If you've ever worked in a service job, you'll know it is absolutely no joke. You're often rushed off your feet for hours at a time, operating at the highest of stress levels, usually for very little in the way of monetary rewards. And the thing that can take a service job from tricky to damn near impossible? An unpleasant customer.
Unkind customers were causing such a problem at Massachusetts restaurant Apt Cape Cod that the owners decided to take serious action this week. Owners Brandi Felt Castellano and her wife Regina Felt Castellano shared a shocking message on their Facebook page.
"Apt Cape Cod will be closed for breakfast this morning. We will be opening for dinner at 5 pm. As many of our guests and patrons treat us with kindness and understanding, there has been an astronomical influx daily of those that do not, swearing at us, threatening to sue, arguing, and yelling at my staff, making team members cry. This is an unacceptable way to treat any human. So Chef Regina and I have decided to take the day and give the staff time deep clean the restaurant, train, and treat my staff to a day of kindness. We will be open again for breakfast tomorrow. Please remember that many of my staff are young, this is their first job or summer job to help pay for college. We have had to make adjustments due to the increase in business volume, size of the kitchen, product availability, and staffing availability, we are not trying to ruin anyone's vacation or day off."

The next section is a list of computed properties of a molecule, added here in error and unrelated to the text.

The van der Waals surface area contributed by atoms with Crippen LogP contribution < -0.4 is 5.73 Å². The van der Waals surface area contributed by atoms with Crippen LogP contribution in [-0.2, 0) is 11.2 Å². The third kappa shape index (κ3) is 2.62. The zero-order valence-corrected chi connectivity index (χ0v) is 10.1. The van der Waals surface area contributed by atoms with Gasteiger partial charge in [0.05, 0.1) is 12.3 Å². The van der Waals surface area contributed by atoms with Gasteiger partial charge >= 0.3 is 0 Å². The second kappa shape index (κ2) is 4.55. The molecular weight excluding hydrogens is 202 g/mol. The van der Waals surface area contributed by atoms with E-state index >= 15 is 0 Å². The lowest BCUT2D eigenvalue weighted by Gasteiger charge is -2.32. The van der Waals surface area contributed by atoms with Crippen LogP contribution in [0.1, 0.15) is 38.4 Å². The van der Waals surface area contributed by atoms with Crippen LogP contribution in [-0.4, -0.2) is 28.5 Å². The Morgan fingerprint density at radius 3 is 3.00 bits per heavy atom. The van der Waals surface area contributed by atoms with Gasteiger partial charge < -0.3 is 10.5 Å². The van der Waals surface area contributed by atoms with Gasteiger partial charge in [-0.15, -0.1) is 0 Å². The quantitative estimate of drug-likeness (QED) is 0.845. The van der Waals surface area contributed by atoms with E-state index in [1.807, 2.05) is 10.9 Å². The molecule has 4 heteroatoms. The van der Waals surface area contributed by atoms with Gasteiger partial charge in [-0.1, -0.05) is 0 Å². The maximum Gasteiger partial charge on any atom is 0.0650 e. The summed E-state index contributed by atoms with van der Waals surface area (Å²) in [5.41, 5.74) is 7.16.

The small restaurant runs on the motto, "Come as Strangers, Leave as Friends," but it seems customers have been ignoring this message over the past months. Following the day of kindness, Apt Cape Code reopened as usual - and are hoping for a new and improved vibe.
Many commenters spoke out in support of the restaurant's decision. "Shame on those customers. Thank you for taking care of your staff. Can't wait to come by and be nice at breakfast," wrote one. "Regina and Brandi, I am so sorry. Your staff has always been so polite and caring. Please let them know at least how much I respect them and wish I was still on the cape and could support you and the team," another agreed.
The owners believe the pandemic has had a hugely negative impact on how customers treat service workers. "I would say that it is its own epidemic," Brandi Felt Castellano told The New York Times, saying she hadn't seen treatment this poor in twenty years in the industry.
In times of struggle (and honestly, in times of happiness, too) there's nothing quite so important as being kind. Especially to restaurant workers. They're doing more than you know.